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A user-friendly approach for modeling air dispersion of chemicals in industrial facilities.

Authors
Zemba-SG; Luis-SJ
Source
Cambridge Environmental, Inc., Cambridge, Massachusetts 1993 Sep; :1-138
Link
NIOSHTIC No.
00217754
Abstract
Algorithms developed to model airborne concentrations of hazardous chemicals in large indoor spaces in which the pollutants are not uniformly distributed were described. The approach used involved dividing the indoor space being studied into a network of rectangular volumes called parallelepipeds. A volume element modeling the first order differential equation integrating the mass of the pollutant in the volume representative of each parallelepiped was described. The influence of physical processes such as contaminant emission, local air supply and exhaust, and chemical removal due to reaction and deposition was evaluated. Exchange elements specified the rates of air transfer between adjacent volume elements and these elements were used to generate interconnected grids for modeling pollutant dispersion. The authors conclude that this model is useful in determining the causes of indoor air pollution in situations in which adequate ventilation data are available.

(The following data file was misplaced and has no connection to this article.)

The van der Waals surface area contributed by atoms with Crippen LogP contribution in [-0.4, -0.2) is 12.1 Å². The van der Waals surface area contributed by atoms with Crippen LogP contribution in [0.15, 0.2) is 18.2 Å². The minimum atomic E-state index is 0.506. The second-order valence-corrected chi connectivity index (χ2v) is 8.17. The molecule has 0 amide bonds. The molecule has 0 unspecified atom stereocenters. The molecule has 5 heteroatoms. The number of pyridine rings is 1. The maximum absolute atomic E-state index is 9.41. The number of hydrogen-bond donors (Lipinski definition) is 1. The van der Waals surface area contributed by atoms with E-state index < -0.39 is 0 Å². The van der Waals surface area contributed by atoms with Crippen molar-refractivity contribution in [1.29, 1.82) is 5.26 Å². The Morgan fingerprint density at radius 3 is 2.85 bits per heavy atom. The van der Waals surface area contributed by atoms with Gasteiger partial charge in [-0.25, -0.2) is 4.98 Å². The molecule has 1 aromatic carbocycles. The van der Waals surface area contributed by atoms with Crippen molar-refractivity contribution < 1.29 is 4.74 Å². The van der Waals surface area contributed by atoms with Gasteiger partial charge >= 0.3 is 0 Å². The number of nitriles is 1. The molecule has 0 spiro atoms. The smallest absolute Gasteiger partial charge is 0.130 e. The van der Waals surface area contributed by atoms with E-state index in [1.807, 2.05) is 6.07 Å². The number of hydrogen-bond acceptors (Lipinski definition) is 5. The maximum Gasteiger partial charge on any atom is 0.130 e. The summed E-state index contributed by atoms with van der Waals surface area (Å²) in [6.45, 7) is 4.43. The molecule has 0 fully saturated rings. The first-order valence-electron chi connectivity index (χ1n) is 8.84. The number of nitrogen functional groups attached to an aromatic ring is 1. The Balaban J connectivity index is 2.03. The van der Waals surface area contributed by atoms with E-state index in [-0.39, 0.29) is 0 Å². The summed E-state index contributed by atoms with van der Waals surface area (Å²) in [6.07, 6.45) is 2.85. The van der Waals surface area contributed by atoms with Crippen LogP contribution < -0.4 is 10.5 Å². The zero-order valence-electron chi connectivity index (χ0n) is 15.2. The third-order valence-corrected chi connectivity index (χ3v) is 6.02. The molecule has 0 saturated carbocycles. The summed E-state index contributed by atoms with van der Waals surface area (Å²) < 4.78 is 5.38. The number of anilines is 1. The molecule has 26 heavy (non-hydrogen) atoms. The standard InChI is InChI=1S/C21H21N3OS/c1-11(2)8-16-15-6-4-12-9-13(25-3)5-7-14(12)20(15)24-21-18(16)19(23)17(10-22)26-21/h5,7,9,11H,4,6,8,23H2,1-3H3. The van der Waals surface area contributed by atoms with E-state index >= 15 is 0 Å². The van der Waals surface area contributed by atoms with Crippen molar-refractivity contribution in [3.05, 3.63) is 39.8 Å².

Keywords
NIOSH-Grant; Grants-other; Mathematical-models; Indoor-air-pollution; Ventilation-systems; Air-quality; Industrial-environment; Indoor-environmental-quality
Contact
Cambridge Environmental Inc 58 Charles St Cambridge, MA 02141
Publication Date
19930928
Document Type
Final Grant Report
Funding Amount
49680
Funding Type
Grant
Fiscal Year
1993
NTIS Accession No.
PB94-151792
NTIS Price
A08
Identifying No.
Grant-Number-R43-OH-03009
NIOSH Division
OEP
Priority Area
Grants-other
Source Name
Cambridge Environmental, Inc., Cambridge, Massachusetts
State
MA
Performing Organization
Cambridge Environmental, Inc., Cambridge, Massachusetts
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